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This article is from the In-Depth Report A Guide to Swine Flu

5 Ways to Protect Yourself (and Others) from Swine Flu

Swine flu has yet to escalate into a global pandemic, but here's what to do if it does
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ISTOCKPHOTO/ALANDJ

Experts say that the steps you should take to shield yourself from swine flu are not much different than those you might take to ward off seasonal flu.

1. Don't touch your face
Above all, keep your hands away from your eyes, mouth and nose, all of which serve as pathways for the virus to enter your respiratory tract, says Allison Aiello, an epidemiologist at the University of Michigan School of Public Health in Ann Arbor.

2. Wash your hands

If you must touch your face, scrub your hands, getting under the fingernails and inside all crevices, for 20 to 30 seconds with hot soap and water beforehand, Aiello says. "In addition to dislodging dirt that may contain virus particles, soaps contain surfactants [the primary components of detergents] which can damage the lipid [fat] protecting virus particles," she explains. Soap should therefore be effective against all flu viruses.

3. Use a hand sanitizer

No sink nearby? Then use an alcohol-based hand sanitizer, Aiello advises. About a quarter-size spot, rubbed all over the hands until the sanitizer evaporates (usually 10 to 15 seconds), should do it. Alcohol can inactivate viruses by destroying the structure of their proteins, she notes.

4. Cover your nose and mouth
When someone sneezes or coughs, liquid droplets packing flu viruses can travel as far as three feet (one meter) through the air and descend on your nose or mouth, so it's best to maintain at least an arm's-length distance when talking to someone who shows signs of infection, says Louise Dembry, director of epidemiology at Yale–New Haven Hospital in Connecticut. And to protect others, cover your mouth and nose with a tissue when you cough or sneeze, and clean your hands afterward, she says, noting that viruses can remain infectious for hours, if not longer, when they linger on the skin or other surfaces such as keyboards and subway poles.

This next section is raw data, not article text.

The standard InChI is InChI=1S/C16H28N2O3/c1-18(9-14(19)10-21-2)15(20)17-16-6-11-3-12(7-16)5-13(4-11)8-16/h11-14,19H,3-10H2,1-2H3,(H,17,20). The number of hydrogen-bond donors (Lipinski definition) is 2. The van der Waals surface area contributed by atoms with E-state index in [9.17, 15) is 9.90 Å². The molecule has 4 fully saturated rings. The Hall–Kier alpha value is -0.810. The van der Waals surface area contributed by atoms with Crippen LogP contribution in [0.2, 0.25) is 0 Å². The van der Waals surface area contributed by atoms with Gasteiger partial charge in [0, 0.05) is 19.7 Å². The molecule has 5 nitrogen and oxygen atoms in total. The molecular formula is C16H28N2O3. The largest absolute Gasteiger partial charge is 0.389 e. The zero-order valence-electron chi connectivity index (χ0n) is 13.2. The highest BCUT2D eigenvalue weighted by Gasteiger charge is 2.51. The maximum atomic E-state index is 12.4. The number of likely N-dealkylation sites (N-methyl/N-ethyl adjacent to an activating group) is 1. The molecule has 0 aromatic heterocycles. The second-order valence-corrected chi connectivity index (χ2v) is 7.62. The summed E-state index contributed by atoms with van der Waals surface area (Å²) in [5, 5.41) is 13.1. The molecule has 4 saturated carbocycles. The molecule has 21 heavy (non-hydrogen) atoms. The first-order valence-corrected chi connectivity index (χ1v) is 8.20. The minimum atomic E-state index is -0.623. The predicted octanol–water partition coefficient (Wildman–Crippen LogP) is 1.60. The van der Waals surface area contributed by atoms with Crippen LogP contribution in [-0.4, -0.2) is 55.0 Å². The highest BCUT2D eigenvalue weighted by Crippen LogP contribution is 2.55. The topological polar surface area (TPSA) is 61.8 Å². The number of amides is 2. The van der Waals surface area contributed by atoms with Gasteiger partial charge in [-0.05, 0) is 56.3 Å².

5. Consider buying a mask in case you need it in the future

From press photos, it seems that Mexico's entire population has donned surgical masks, but the verdict is still out on how effective they are in stemming the spread of flu, according to Aiello. Some research suggests that masks—either the surgical variety or respirators called N95's specially designed to filter out water droplets containing viruses—reduce the risk of contracting the flu or other respiratory pathogens by as much as 80 percent, but research by Aiello's team suggests that masks do little unless used in conjunction with diligent hand washing.

According to the U.S. Centers for Disease Control and Prevention, there is "extremely limited" data on the effectiveness of face masks and respirators for blocking flu spread in communities. The agency suggests, however, that people consider using them when it's impossible to avoid "crowded settings or close contact with others" in areas where swine flu transmission has been confirmed: face masks for crowded places and respirators for situations that involve close contact with people who have respiratory infections (caring for a sick family member, for example).

For more on swine flu, see our In-Depth Report.

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